Brett J Gladman

Learn More
Each giant planet of the Solar System has two main types of moons. 'Regular' moons are typically larger satellites with prograde, nearly circular orbits in the equatorial plane of their host planets at distances of several to tens of planetary radii. The 'irregular' satellites (which are typically smaller) have larger orbits with significant eccentricities(More)
We present BVRI colors of 13 Jovian and 8 Saturnian irregular satellites obtained with the 2.56m Nordic Optical Telescope on La Palma, the 6.5m Magellan Baade Telescope on La Campanas, and the 6m MMT on Mt. Hopkins. The observations were performed between December 2001 to March 2002. Nearly all of the known irregular satellites can be divided into two(More)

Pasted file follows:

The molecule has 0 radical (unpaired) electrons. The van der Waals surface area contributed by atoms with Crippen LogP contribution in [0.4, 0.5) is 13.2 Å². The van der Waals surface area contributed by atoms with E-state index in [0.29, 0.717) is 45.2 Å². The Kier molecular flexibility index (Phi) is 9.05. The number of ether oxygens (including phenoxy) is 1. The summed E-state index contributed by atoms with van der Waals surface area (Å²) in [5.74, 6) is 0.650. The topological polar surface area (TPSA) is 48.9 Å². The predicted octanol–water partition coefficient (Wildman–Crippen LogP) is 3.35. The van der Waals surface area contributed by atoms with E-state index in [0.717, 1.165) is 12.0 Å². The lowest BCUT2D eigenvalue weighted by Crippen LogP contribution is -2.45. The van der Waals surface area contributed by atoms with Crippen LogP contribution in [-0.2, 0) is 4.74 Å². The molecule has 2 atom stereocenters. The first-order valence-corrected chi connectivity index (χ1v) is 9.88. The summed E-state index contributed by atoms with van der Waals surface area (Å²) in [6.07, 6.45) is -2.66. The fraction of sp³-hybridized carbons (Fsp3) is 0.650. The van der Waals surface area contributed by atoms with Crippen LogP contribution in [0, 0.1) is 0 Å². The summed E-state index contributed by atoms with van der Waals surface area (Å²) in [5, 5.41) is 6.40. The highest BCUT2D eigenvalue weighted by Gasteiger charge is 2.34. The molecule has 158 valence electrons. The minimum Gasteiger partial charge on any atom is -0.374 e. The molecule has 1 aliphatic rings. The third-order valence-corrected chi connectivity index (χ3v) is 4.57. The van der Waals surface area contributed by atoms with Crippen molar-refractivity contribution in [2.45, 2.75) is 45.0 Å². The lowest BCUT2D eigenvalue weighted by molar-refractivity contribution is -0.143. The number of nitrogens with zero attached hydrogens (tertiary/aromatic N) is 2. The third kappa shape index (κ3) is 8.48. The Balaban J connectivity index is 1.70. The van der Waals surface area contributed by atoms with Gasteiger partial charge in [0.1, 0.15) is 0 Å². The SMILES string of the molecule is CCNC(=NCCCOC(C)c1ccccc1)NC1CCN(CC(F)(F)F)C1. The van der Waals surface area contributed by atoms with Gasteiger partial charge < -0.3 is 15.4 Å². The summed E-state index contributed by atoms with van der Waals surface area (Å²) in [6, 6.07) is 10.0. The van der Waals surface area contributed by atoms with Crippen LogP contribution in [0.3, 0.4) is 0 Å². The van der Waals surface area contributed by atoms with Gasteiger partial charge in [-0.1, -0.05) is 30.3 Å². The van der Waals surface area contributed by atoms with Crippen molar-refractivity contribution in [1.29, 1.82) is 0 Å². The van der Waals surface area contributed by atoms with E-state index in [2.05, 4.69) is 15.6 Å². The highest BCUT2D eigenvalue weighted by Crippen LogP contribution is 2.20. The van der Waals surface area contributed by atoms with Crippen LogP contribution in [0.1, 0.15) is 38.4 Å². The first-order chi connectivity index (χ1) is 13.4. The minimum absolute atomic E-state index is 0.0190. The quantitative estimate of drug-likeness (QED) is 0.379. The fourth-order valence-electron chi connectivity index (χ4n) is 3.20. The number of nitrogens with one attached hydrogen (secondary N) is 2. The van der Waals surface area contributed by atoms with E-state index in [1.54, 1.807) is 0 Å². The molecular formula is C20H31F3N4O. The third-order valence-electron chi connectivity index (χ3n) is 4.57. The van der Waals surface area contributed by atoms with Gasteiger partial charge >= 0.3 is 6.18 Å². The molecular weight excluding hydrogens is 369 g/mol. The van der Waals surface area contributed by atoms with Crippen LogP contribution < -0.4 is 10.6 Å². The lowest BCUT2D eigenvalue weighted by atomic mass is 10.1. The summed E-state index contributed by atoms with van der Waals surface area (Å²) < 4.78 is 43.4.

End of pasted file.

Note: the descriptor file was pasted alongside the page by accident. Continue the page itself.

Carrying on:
Multiple impact basins formed on the Moon about 3.8 Gyr ago in what is known as the lunar cataclysm or Late Heavy Bombardment. Many workers currently interpret the lunar cataclysm as an impact spike primarily caused by main-belt asteroids destabilized by delayed planetary migration. We show that morphologically fresh (class 1) craters on the lunar highlands(More)
C ´ uk et al. concluded that the the lunar cataclysm (late heavy bombardment) was recorded in lunar Imbrian era craters, and that their size distribution is different from that of main belt asteroids (which may have been the dominant pre-Imbrian impactors). This result would likely preclude the asteroid belt as the direct source of lunar cataclysm(More)
  • 1